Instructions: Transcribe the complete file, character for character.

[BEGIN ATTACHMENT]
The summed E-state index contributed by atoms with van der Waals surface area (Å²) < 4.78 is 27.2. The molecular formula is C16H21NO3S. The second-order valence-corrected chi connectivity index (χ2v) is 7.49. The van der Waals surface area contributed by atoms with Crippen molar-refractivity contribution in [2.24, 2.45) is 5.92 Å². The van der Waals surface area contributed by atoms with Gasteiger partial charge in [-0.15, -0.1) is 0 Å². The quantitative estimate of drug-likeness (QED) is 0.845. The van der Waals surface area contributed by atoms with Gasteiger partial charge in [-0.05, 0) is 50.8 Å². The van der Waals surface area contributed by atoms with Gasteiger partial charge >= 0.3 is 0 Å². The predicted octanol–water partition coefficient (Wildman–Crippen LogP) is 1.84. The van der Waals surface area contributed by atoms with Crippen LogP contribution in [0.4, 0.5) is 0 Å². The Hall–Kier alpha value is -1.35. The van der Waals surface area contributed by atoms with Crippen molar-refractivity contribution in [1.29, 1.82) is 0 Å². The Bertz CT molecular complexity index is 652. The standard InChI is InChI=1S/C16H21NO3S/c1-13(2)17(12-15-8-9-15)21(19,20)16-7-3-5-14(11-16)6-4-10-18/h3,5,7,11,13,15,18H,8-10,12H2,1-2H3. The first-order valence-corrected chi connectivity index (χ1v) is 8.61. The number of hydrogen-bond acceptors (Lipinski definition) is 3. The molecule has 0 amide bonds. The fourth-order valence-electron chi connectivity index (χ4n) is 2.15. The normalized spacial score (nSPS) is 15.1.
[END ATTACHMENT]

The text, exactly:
The summed E-state index contributed by atoms with van der Waals surface area (Å²) < 4.78 is 27.2. The molecular formula is C16H21NO3S. The second-order valence-corrected chi connectivity index (χ2v) is 7.49. The van der Waals surface area contributed by atoms with Crippen molar-refractivity contribution in [2.24, 2.45) is 5.92 Å². The van der Waals surface area contributed by atoms with Gasteiger partial charge in [-0.15, -0.1) is 0 Å². The quantitative estimate of drug-likeness (QED) is 0.845. The van der Waals surface area contributed by atoms with Gasteiger partial charge in [-0.05, 0) is 50.8 Å². The van der Waals surface area contributed by atoms with Gasteiger partial charge >= 0.3 is 0 Å². The predicted octanol–water partition coefficient (Wildman–Crippen LogP) is 1.84. The van der Waals surface area contributed by atoms with Crippen LogP contribution in [0.4, 0.5) is 0 Å². The Hall–Kier alpha value is -1.35. The van der Waals surface area contributed by atoms with Crippen molar-refractivity contribution in [1.29, 1.82) is 0 Å². The Bertz CT molecular complexity index is 652. The standard InChI is InChI=1S/C16H21NO3S/c1-13(2)17(12-15-8-9-15)21(19,20)16-7-3-5-14(11-16)6-4-10-18/h3,5,7,11,13,15,18H,8-10,12H2,1-2H3. The first-order valence-corrected chi connectivity index (χ1v) is 8.61. The number of hydrogen-bond acceptors (Lipinski definition) is 3. The molecule has 0 amide bonds. The fourth-order valence-electron chi connectivity index (χ4n) is 2.15. The normalized spacial score (nSPS) is 15.1.